Salinity (PPS): 35.232 - 36.070

Oxygen (ml/l): 4.570 - 5.650

Phosphate (umol/l): 0.120 - 0.576

Silicate (umol/l): 0.881 - 2.652
 
Note: this information has not been validated. Check this *note*. Your feedback is most welcome.

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Depth: 0 - 275m.
Recorded at 275 meters.

Habitat: demersal.
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Migration

Oceanodromous. Migrating within oceans typically between spawning and different feeding areas, as tunas do. Migrations should be cyclical and predictable and cover more than 100 km.
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Trophic Strategy

Occurs on the continental shelf (Ref. 75154).
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Food Habits

Port Jackson sharks feed primarily on invertebrates, mainly echinoderms. They eat sea urchins, starfish, polychaetes, large gastropods, prawns, crabs, barnacles, and small fishes. Juveniles, with their smaller, more pointed teeth, apparently take more soft-bodied prey than adults. Food items in stomachs are usually broken into small pieces, which show how the powerful molar-like teeth grind the food. Food is apparently taken at night on the ocean bottom. Juveniles dig food out of the sand by sucking in water and sand and blowing it out of the gill covers.

Respiration can occur by pumping water into the first of the enlarged gill slits and out the last four, which is thought to allow the shark to crush and grind its prey at leisure without having to take in water through its mouth and risk food leaving the gill slits.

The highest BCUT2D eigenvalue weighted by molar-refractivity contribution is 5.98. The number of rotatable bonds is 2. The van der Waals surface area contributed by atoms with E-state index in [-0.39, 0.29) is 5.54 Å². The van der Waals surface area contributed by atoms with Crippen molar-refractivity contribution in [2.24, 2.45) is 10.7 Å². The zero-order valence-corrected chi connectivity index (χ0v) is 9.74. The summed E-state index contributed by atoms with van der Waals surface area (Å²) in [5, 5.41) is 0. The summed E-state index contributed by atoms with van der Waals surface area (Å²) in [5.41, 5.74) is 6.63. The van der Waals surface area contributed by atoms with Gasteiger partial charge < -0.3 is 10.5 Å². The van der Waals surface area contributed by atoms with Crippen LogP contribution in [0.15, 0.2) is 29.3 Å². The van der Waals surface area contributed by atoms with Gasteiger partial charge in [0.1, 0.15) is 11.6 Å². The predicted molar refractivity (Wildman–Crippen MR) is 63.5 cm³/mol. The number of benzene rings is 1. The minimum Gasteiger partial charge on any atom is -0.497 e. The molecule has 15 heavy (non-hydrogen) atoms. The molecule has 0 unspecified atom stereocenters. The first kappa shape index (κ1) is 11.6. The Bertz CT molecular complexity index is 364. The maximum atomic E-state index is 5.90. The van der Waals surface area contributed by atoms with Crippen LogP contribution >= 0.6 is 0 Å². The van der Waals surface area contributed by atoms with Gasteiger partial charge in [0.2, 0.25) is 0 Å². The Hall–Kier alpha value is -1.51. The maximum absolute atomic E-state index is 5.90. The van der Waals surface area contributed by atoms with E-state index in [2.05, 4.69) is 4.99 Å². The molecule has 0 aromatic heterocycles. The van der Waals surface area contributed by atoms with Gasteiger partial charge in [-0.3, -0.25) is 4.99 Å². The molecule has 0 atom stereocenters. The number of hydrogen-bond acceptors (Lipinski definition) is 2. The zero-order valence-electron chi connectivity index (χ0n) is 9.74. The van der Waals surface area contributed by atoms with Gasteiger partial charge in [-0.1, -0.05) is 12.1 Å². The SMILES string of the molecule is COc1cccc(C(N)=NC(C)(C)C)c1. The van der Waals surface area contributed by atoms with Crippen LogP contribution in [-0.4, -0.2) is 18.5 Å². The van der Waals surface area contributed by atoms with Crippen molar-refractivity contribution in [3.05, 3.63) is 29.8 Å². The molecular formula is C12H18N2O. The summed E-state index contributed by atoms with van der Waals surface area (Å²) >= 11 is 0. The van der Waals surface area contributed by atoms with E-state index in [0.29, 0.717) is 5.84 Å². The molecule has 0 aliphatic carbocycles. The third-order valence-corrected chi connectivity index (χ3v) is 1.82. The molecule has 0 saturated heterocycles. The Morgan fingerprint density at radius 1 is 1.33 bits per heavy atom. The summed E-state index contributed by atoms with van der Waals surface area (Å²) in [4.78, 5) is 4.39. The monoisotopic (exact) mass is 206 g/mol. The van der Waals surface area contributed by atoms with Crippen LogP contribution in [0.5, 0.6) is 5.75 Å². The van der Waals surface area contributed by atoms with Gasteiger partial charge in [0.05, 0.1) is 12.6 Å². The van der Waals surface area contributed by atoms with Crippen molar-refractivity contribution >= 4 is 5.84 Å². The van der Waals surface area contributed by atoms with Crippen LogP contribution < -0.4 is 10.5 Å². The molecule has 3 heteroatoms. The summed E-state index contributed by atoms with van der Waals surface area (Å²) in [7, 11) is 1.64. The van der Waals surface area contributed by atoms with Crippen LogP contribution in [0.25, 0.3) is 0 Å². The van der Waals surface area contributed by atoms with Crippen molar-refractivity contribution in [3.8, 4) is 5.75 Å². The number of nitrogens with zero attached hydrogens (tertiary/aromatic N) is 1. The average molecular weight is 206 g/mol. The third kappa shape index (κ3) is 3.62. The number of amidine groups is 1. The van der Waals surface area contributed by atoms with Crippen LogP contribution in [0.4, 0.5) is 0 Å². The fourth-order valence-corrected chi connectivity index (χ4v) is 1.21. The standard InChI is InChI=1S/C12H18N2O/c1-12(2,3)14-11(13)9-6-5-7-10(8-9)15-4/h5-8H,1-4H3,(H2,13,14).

Animal Foods: fish; mollusks; aquatic crustaceans; echinoderms; other marine invertebrates

Primary Diet: carnivore (Eats non-insect arthropods, Molluscivore )

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Associations

Ecosystem Roles

There are several known parasites of Port Jackson sharks, including parasitic isopods. Port Jackson sharks are important predators of echinoderms and crustaceans. Through predation on echinoderms it is likely that they positively influence populations of mollusks and algae.

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Predation

The adults seem to be well protected by their sedentary habits, cryptic coloration, nocturnal behavior, fin spines, and disruptive color patterns. Some predators are large sharks such as great white sharks (Carcharodon carcharias) as well as sea lions (Otariidae). Juveniles in nursery grounds are more vulnerable to predation by other sharks. Eggs may be eaten by male Port Jackson sharks.

Known Predators:

Anti-predator Adaptations: cryptic

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Life History and Behavior

Behavior

Diet

feeds primarily on benthic invertebrates, mainly echinoderms. Prey items include sea urchins, starfish, polychaetes, large gastropods, prawns, crabs, barnacles, and small fishes. Occasionally garbage such as bits of mammalian fur, potato and orange peels are taken in by these sharks.
  • Compagno, L.J.V. (2001). Sharks of the world. An annotated and illustrated catalogue of shark species known to date. Volume 2. Bullhead, mackerel and carpet sharks (Heterodontiformes, Lamniformes and Orectolobiformes). FAO Species Catalogue for Fishery Purposes. No. 1, Vol. 2. Rome, FAO. 269p.
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Communication and Perception

Port Jackson sharks, like other sharks, probably have keen chemosensation and can detect small movements in the water with tactile organs. Nothing is known about communication in these sharks.

Perception Channels: tactile ; chemical

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Life Cycle